Lisa Moravec: In what way does the element of chance play into this work and into the genesis of this exhibition?
Gabriele Rothemann: By using the movements and voices of living birds, it was possible to extend the serial image. The video-sound recordings of the work had already existed since 2009, but the way I intended it to be exhibited – with twenty-four HANTAREX monitors – never took place until now. In this sense, the work is now finished for the first time. It was only through the incredible energy of the museum, which has provided its entire exhibition space (and that does not happen often), that the work has finally been realized.
For this space, especially, we welded the pedestals together so that they form a unity with the grey ceiling of the room. Each monitor shows one bird, which has its own voice as a single unit that forms a unity with the other birds – resulting in a choir or quire. That was the idea.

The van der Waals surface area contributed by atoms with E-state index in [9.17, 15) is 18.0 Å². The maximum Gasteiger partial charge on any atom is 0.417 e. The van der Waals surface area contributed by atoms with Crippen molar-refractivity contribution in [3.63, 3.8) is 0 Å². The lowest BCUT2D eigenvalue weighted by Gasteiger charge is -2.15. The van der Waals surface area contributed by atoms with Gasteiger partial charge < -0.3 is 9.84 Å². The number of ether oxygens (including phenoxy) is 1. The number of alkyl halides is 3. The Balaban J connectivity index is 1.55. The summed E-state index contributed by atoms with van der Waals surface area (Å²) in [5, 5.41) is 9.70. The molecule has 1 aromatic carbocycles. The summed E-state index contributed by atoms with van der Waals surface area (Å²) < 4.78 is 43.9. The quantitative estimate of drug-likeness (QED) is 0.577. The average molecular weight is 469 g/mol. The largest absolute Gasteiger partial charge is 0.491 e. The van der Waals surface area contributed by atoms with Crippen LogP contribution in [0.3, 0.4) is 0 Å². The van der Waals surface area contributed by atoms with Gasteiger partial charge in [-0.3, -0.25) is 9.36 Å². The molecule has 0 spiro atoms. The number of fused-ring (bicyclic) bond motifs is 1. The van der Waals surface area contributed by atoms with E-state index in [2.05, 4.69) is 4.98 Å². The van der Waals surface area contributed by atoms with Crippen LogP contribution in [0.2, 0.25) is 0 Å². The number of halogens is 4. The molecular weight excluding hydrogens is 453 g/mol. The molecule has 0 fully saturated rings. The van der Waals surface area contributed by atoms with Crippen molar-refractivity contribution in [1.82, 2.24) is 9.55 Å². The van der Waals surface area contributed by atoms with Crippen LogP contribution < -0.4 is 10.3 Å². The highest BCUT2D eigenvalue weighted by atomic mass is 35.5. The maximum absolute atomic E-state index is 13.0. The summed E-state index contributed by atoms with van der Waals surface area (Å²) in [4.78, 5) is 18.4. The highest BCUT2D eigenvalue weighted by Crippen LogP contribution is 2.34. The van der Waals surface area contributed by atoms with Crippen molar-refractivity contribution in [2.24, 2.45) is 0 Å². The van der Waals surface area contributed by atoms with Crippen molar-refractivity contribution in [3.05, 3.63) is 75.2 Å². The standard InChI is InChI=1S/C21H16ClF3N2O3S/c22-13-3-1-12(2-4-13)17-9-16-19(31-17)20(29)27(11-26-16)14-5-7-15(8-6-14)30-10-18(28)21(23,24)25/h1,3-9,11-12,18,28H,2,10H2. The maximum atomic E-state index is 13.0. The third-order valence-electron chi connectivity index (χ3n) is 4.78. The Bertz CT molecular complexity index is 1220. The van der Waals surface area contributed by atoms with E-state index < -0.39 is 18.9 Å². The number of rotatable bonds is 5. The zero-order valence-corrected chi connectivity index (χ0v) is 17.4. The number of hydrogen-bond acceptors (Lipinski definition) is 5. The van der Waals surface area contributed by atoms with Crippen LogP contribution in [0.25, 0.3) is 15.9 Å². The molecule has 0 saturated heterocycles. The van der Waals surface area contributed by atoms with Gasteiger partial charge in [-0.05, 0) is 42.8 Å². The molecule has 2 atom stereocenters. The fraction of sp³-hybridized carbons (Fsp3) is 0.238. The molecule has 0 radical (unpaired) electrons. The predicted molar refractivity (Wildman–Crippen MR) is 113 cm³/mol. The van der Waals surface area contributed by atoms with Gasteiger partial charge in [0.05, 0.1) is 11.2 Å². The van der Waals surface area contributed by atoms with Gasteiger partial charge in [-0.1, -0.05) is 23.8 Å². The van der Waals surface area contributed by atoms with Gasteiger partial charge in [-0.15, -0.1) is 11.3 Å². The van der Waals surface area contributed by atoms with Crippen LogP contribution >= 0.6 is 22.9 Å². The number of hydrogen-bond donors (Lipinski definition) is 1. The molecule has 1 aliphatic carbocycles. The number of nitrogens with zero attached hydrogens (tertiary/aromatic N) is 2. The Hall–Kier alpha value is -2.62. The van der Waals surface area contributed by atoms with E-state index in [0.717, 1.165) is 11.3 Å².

Lisa Moravec: Going back to what you’ve just said, namely that the moving birds demonstrate the unpredictable inside this enclosed space, I am wondering in what sense can one actually speak of the principle of contingency here, considering that the visual-sound installation of the bird calls is purposefully projected onto the viewers from twenty-four particular angles…
Gabriele Rothemann: The conditions are determined, yes – pedestals, monitors, sound-films – but how these elements come together, and how the viewers perceive them, is always depending on chance.
Lisa Moravec: Considering that your filmed canary birds are caged and trained to sing, it becomes clearer that your work is rather about the viewers and their connection to the moving images and the sounds than about an inter-species engagement with physical birds in a room.